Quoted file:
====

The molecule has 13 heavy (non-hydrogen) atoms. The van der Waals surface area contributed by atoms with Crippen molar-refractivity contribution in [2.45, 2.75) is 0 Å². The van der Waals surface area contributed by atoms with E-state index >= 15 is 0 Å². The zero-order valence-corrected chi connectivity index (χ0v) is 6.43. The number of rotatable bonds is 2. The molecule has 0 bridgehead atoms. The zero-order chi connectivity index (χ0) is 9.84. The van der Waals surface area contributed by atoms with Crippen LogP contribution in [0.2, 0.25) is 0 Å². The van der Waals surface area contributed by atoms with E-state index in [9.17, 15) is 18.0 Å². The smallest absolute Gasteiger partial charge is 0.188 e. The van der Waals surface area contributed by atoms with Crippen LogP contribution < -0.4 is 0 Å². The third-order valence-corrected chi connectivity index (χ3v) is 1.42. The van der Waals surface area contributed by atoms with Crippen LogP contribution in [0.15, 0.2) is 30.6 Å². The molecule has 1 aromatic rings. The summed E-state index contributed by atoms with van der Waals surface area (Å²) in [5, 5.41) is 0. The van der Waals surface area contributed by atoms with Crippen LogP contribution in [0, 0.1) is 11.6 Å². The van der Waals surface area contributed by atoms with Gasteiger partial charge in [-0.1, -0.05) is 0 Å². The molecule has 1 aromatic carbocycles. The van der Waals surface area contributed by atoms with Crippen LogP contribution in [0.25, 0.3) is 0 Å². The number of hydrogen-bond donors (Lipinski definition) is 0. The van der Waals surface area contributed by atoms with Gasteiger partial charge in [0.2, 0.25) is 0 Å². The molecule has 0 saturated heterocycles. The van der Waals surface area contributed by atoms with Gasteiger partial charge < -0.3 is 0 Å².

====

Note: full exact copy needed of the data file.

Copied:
The molecule has 13 heavy (non-hydrogen) atoms. The van der Waals surface area contributed by atoms with Crippen molar-refractivity contribution in [2.45, 2.75) is 0 Å². The van der Waals surface area contributed by atoms with E-state index >= 15 is 0 Å². The zero-order valence-corrected chi connectivity index (χ0v) is 6.43. The number of rotatable bonds is 2. The molecule has 0 bridgehead atoms. The zero-order chi connectivity index (χ0) is 9.84. The van der Waals surface area contributed by atoms with Crippen LogP contribution in [0.2, 0.25) is 0 Å². The van der Waals surface area contributed by atoms with E-state index in [9.17, 15) is 18.0 Å². The smallest absolute Gasteiger partial charge is 0.188 e. The van der Waals surface area contributed by atoms with Crippen LogP contribution < -0.4 is 0 Å². The third-order valence-corrected chi connectivity index (χ3v) is 1.42. The van der Waals surface area contributed by atoms with Crippen LogP contribution in [0.15, 0.2) is 30.6 Å². The molecule has 1 aromatic rings. The summed E-state index contributed by atoms with van der Waals surface area (Å²) in [5, 5.41) is 0. The van der Waals surface area contributed by atoms with Crippen LogP contribution in [0, 0.1) is 11.6 Å². The van der Waals surface area contributed by atoms with Gasteiger partial charge in [-0.1, -0.05) is 0 Å². The molecule has 1 aromatic carbocycles. The van der Waals surface area contributed by atoms with Crippen LogP contribution in [0.25, 0.3) is 0 Å². The number of hydrogen-bond donors (Lipinski definition) is 0. The van der Waals surface area contributed by atoms with Gasteiger partial charge in [0.2, 0.25) is 0 Å². The molecule has 0 saturated heterocycles. The van der Waals surface area contributed by atoms with Gasteiger partial charge < -0.3 is 0 Å².